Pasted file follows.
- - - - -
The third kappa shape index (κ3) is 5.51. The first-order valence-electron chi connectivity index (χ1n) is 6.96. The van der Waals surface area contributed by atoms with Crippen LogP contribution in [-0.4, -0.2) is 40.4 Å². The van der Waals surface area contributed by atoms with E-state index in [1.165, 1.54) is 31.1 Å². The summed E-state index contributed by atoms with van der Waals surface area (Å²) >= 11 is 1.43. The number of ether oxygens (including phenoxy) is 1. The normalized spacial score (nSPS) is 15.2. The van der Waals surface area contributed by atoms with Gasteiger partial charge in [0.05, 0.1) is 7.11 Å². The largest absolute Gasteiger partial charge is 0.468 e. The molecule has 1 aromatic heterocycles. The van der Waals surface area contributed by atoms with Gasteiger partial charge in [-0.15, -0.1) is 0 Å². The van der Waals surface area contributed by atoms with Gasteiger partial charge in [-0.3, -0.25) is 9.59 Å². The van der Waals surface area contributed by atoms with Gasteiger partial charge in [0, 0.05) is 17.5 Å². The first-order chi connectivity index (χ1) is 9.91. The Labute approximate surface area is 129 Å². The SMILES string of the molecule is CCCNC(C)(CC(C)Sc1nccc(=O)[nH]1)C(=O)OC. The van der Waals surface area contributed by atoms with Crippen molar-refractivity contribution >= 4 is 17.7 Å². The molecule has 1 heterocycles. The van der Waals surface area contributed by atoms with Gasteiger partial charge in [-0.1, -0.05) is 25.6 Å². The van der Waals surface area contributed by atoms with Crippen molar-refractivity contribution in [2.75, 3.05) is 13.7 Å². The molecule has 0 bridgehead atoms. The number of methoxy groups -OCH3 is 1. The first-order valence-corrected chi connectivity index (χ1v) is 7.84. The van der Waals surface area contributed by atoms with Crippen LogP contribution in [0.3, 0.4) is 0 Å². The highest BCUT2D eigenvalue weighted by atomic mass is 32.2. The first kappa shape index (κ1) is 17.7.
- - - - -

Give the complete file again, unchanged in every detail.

The third kappa shape index (κ3) is 5.51. The first-order valence-electron chi connectivity index (χ1n) is 6.96. The van der Waals surface area contributed by atoms with Crippen LogP contribution in [-0.4, -0.2) is 40.4 Å². The van der Waals surface area contributed by atoms with E-state index in [1.165, 1.54) is 31.1 Å². The summed E-state index contributed by atoms with van der Waals surface area (Å²) >= 11 is 1.43. The number of ether oxygens (including phenoxy) is 1. The normalized spacial score (nSPS) is 15.2. The van der Waals surface area contributed by atoms with Gasteiger partial charge in [0.05, 0.1) is 7.11 Å². The largest absolute Gasteiger partial charge is 0.468 e. The molecule has 1 aromatic heterocycles. The van der Waals surface area contributed by atoms with Gasteiger partial charge in [-0.15, -0.1) is 0 Å². The van der Waals surface area contributed by atoms with Gasteiger partial charge in [-0.3, -0.25) is 9.59 Å². The van der Waals surface area contributed by atoms with Gasteiger partial charge in [0, 0.05) is 17.5 Å². The first-order chi connectivity index (χ1) is 9.91. The Labute approximate surface area is 129 Å². The SMILES string of the molecule is CCCNC(C)(CC(C)Sc1nccc(=O)[nH]1)C(=O)OC. The van der Waals surface area contributed by atoms with Crippen molar-refractivity contribution >= 4 is 17.7 Å². The molecule has 1 heterocycles. The van der Waals surface area contributed by atoms with Gasteiger partial charge in [-0.1, -0.05) is 25.6 Å². The van der Waals surface area contributed by atoms with Crippen molar-refractivity contribution in [2.75, 3.05) is 13.7 Å². The molecule has 0 bridgehead atoms. The number of methoxy groups -OCH3 is 1. The first-order valence-corrected chi connectivity index (χ1v) is 7.84. The van der Waals surface area contributed by atoms with Crippen LogP contribution in [0.3, 0.4) is 0 Å². The highest BCUT2D eigenvalue weighted by atomic mass is 32.2. The first kappa shape index (κ1) is 17.7.